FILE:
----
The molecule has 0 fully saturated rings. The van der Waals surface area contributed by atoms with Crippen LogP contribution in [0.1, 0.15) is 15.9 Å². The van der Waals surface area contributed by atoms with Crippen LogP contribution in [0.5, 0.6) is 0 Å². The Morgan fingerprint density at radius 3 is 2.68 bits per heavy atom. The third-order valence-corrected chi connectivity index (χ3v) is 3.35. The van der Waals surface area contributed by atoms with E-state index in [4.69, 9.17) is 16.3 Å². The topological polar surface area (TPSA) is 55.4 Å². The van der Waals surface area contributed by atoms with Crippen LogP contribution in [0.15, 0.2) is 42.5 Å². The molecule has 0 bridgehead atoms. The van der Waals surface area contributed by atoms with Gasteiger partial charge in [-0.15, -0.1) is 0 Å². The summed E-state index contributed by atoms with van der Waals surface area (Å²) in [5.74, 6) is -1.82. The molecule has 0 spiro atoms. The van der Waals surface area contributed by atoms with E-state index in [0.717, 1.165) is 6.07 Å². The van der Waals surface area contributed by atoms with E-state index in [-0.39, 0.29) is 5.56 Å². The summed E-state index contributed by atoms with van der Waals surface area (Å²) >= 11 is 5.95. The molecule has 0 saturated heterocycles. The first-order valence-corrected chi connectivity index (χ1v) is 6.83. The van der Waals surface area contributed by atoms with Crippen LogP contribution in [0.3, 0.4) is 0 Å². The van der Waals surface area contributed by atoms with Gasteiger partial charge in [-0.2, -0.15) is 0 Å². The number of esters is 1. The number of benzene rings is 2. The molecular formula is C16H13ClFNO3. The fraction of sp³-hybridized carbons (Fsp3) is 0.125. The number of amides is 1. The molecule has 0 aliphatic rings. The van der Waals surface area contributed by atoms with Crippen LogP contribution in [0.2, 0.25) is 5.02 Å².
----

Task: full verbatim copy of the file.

The molecule has 0 fully saturated rings. The van der Waals surface area contributed by atoms with Crippen LogP contribution in [0.1, 0.15) is 15.9 Å². The van der Waals surface area contributed by atoms with Crippen LogP contribution in [0.5, 0.6) is 0 Å². The Morgan fingerprint density at radius 3 is 2.68 bits per heavy atom. The third-order valence-corrected chi connectivity index (χ3v) is 3.35. The van der Waals surface area contributed by atoms with E-state index in [4.69, 9.17) is 16.3 Å². The topological polar surface area (TPSA) is 55.4 Å². The van der Waals surface area contributed by atoms with Crippen LogP contribution in [0.15, 0.2) is 42.5 Å². The molecule has 0 bridgehead atoms. The van der Waals surface area contributed by atoms with Gasteiger partial charge in [-0.15, -0.1) is 0 Å². The summed E-state index contributed by atoms with van der Waals surface area (Å²) in [5.74, 6) is -1.82. The molecule has 0 spiro atoms. The van der Waals surface area contributed by atoms with E-state index in [0.717, 1.165) is 6.07 Å². The van der Waals surface area contributed by atoms with E-state index in [-0.39, 0.29) is 5.56 Å². The summed E-state index contributed by atoms with van der Waals surface area (Å²) >= 11 is 5.95. The molecule has 0 saturated heterocycles. The first-order valence-corrected chi connectivity index (χ1v) is 6.83. The van der Waals surface area contributed by atoms with Crippen LogP contribution in [0.3, 0.4) is 0 Å². The van der Waals surface area contributed by atoms with Gasteiger partial charge in [-0.2, -0.15) is 0 Å². The number of esters is 1. The number of benzene rings is 2. The molecular formula is C16H13ClFNO3. The fraction of sp³-hybridized carbons (Fsp3) is 0.125. The number of amides is 1. The molecule has 0 aliphatic rings. The van der Waals surface area contributed by atoms with Crippen LogP contribution in [0.2, 0.25) is 5.02 Å².